The safest way would be a specific swab to rule out or reveal the true pathogen, but this is not always part of the diagnostic pathway.

When to take antibiotics for plaques?

As we have understood and repeated, antibiotics are effective only on bacterial infections. After understanding that it should be taken always and only when you are certain of this, for example, if a diagnostic swab detects streptococcal tonsillitis of bacterial origin, the use of antibiotics is recommended in this case. This approach aims to avoid the development of serious complications, such as rheumatic fever, regardless of the symptoms manifested by the patient. It could also be that the patient is particularly sensitive or the immune system needs support, so the doctor may decide to prescribe an antibiotic course.

We are with you.

At Parentalife, we understand how stressful it can be when you or a family member suffers from plaque in the throat. We are here to help you navigate through all the challenges of parenting by offering personalized guides (like our MAMISleep), classes, and counseling to help you take care of the management and well-being of your children and family. Don’t hesitate to contact us, you are not alone.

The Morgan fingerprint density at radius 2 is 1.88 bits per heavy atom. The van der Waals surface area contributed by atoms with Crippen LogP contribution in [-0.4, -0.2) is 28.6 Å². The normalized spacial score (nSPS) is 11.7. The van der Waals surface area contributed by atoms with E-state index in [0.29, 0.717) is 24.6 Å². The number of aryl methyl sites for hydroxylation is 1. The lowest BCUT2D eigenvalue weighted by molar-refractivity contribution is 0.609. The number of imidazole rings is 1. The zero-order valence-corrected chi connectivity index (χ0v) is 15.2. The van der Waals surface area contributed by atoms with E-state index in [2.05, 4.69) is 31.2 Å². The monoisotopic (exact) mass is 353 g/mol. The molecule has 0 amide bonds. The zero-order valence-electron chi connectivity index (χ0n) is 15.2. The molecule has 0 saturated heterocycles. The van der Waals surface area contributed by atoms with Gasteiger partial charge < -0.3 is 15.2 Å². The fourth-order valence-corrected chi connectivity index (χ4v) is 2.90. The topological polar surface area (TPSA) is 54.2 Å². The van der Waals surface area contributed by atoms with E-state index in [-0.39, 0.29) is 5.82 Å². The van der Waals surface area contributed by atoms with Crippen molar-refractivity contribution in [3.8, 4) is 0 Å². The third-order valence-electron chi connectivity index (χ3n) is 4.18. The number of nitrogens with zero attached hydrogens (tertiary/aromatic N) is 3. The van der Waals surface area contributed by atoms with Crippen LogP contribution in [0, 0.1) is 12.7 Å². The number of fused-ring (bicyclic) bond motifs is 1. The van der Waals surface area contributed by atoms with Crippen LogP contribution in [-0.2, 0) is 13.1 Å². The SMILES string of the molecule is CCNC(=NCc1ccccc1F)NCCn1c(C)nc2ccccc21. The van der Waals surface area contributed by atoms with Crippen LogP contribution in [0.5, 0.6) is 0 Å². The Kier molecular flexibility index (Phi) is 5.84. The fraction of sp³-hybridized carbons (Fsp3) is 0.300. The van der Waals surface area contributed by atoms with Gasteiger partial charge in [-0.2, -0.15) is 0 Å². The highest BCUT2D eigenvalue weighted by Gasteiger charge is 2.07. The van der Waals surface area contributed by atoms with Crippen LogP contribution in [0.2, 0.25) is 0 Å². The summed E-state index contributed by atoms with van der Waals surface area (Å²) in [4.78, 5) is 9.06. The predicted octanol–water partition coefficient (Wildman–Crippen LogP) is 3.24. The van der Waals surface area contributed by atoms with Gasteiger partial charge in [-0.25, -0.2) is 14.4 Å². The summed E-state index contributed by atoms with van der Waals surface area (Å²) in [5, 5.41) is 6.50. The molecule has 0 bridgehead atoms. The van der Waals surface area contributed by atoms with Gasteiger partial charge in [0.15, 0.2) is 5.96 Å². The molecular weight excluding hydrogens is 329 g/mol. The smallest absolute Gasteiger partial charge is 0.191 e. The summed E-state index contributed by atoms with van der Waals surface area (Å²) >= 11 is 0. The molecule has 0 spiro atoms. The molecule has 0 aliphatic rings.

Fonti

1. Mohammed F, Fairozekhan AT. Oral Leukoplakia. [Updated 2023 Jul 17]. In: StatPearls [Internet]. Treasure Island (FL): StatPearls Publishing; 2023 Jan-. Available from: https://www.ncbi.nlm.nih.gov/books/NBK442013/
2. Mortazavi H, Safi Y, Baharvand M, Jafari S, Anbari F, Rahmani S. Oral White Lesions: An Updated Clinical Diagnostic Decision Tree. Dent J (Basel). 2019 Feb 7;7(1):15. doi: 10.3390/dj7010015. PMID: 30736423; PMCID: PMC6473409.

About the Author

Severino Cirillo

Health, Wellness and Education Expert. With a degree in Community Health, he is the CEO of Informed Parent and is responsible for validating the blog's scientific information and coordinating the editorial team of experts, consisting of gynecologists, midwives, psychotherapists, and others in pregnancy, perinatal, and parenting wellness and health.